Table 4: Estimates of confidence in observed and projected changes in extreme weather and climate events. The table depicts an assessment of confidence in observed changes in extremes of weather and climate during the latter half of the 20th century (left column) and in projected changes during the 21st century (right column)a. This assessment relies on observational and modelling studies, as well as physical plausibility of future projections across all commonly used scenarios and is based on expert judgement (see Footnote 4). [Based upon Table 9.6]
Confidence in observed changes (latter half of the 20th century) Changes in Phenomenon Confidence in projected changes (during the 21st century)
Likely Higher maximum temperatures and more hot days over nearly all land areas Very likely
Very likely Higher minimum temperatures, fewer cold days and frost days over nearly all land areas Very likely
Very likely Reduced diurnal temperature range over most land areas Very likely
Likely, over many areas Increase of heat index8 over land areas Very likely, over most areas
Likely, over many Northern Hemisphere mid- to high latitude land areas More intense precipitation eventsb Very likely, over many areas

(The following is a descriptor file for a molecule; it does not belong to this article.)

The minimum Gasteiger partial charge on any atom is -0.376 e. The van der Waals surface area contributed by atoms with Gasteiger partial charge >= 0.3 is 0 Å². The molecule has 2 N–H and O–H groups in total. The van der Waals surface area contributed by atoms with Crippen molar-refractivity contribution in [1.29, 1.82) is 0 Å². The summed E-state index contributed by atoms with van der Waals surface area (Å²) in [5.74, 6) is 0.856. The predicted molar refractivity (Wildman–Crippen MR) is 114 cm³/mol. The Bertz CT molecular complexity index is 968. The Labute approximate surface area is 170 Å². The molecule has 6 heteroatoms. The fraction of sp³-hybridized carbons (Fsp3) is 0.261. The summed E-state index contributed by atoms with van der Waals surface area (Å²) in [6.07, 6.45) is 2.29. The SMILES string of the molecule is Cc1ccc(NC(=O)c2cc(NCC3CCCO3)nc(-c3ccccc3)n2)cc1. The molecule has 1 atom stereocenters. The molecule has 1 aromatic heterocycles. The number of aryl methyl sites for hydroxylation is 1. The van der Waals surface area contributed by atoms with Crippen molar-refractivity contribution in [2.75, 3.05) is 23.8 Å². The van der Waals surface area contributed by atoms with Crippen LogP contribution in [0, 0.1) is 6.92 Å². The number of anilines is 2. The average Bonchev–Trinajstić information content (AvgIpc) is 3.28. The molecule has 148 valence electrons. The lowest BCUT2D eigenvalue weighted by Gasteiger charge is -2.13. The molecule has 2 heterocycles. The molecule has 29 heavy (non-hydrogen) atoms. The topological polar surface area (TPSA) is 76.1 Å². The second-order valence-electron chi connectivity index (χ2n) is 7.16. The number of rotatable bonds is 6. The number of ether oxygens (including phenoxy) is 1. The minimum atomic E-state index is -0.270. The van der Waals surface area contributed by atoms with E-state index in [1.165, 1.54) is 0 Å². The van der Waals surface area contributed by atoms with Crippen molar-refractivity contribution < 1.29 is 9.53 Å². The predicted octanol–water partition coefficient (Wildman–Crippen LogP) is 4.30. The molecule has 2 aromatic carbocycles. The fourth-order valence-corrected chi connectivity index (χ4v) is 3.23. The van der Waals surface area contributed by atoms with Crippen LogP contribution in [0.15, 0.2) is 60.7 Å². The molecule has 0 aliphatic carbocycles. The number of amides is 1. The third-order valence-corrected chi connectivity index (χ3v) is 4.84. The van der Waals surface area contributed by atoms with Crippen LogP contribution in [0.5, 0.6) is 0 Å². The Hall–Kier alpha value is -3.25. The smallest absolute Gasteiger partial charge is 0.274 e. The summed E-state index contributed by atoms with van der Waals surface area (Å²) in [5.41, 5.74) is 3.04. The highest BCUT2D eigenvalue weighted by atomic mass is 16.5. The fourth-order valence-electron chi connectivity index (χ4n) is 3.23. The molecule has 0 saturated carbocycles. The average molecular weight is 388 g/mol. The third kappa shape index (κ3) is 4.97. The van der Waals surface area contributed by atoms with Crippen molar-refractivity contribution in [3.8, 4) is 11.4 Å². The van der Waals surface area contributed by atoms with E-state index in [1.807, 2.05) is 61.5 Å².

Likely, in a few areas Increased summer continental drying and associated risk of drought Likely, over most mid-latitude continental interiors (Lack of consistent projections in other areas)
Not observed in the few analyses available Increase in tropical cyclone peak wind intensitiesc Likely, over some areas
Insufficient data for assessment Increase in tropical cyclone mean and peak precipitation intensitiesc Likely, over some areas
a For more details see Chapter 2 (observations) and Chapters 9, 10 (projections).
b For other areas there are either insufficient data or conflicting analyses.
c Past and future changes in tropical cyclone location and frequency are uncertain.